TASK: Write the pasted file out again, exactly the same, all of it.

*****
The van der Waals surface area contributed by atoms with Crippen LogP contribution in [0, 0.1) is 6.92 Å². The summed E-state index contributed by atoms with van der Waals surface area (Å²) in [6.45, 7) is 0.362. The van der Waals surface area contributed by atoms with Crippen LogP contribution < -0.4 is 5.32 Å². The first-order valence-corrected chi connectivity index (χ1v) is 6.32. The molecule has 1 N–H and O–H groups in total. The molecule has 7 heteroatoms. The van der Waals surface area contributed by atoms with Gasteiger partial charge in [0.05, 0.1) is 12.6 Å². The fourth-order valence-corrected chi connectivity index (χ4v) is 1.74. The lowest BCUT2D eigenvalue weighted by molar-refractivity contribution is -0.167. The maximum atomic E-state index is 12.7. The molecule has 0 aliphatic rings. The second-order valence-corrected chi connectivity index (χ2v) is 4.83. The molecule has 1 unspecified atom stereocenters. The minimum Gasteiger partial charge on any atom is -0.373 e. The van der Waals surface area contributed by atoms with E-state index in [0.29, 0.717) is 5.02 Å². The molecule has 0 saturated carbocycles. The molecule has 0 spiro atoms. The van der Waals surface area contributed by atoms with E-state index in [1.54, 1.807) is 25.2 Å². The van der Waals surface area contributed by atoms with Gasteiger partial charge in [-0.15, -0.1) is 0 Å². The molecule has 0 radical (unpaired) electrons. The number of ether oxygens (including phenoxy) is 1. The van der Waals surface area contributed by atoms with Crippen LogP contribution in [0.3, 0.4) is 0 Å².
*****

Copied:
The van der Waals surface area contributed by atoms with Crippen LogP contribution in [0, 0.1) is 6.92 Å². The summed E-state index contributed by atoms with van der Waals surface area (Å²) in [6.45, 7) is 0.362. The van der Waals surface area contributed by atoms with Crippen LogP contribution < -0.4 is 5.32 Å². The first-order valence-corrected chi connectivity index (χ1v) is 6.32. The molecule has 1 N–H and O–H groups in total. The molecule has 7 heteroatoms. The van der Waals surface area contributed by atoms with Gasteiger partial charge in [0.05, 0.1) is 12.6 Å². The fourth-order valence-corrected chi connectivity index (χ4v) is 1.74. The lowest BCUT2D eigenvalue weighted by molar-refractivity contribution is -0.167. The maximum atomic E-state index is 12.7. The molecule has 0 aliphatic rings. The second-order valence-corrected chi connectivity index (χ2v) is 4.83. The molecule has 1 unspecified atom stereocenters. The minimum Gasteiger partial charge on any atom is -0.373 e. The van der Waals surface area contributed by atoms with E-state index in [0.29, 0.717) is 5.02 Å². The molecule has 0 saturated carbocycles. The molecule has 0 spiro atoms. The van der Waals surface area contributed by atoms with E-state index in [1.54, 1.807) is 25.2 Å². The van der Waals surface area contributed by atoms with Gasteiger partial charge in [-0.15, -0.1) is 0 Å². The molecule has 0 radical (unpaired) electrons. The number of ether oxygens (including phenoxy) is 1. The van der Waals surface area contributed by atoms with Crippen LogP contribution in [0.3, 0.4) is 0 Å².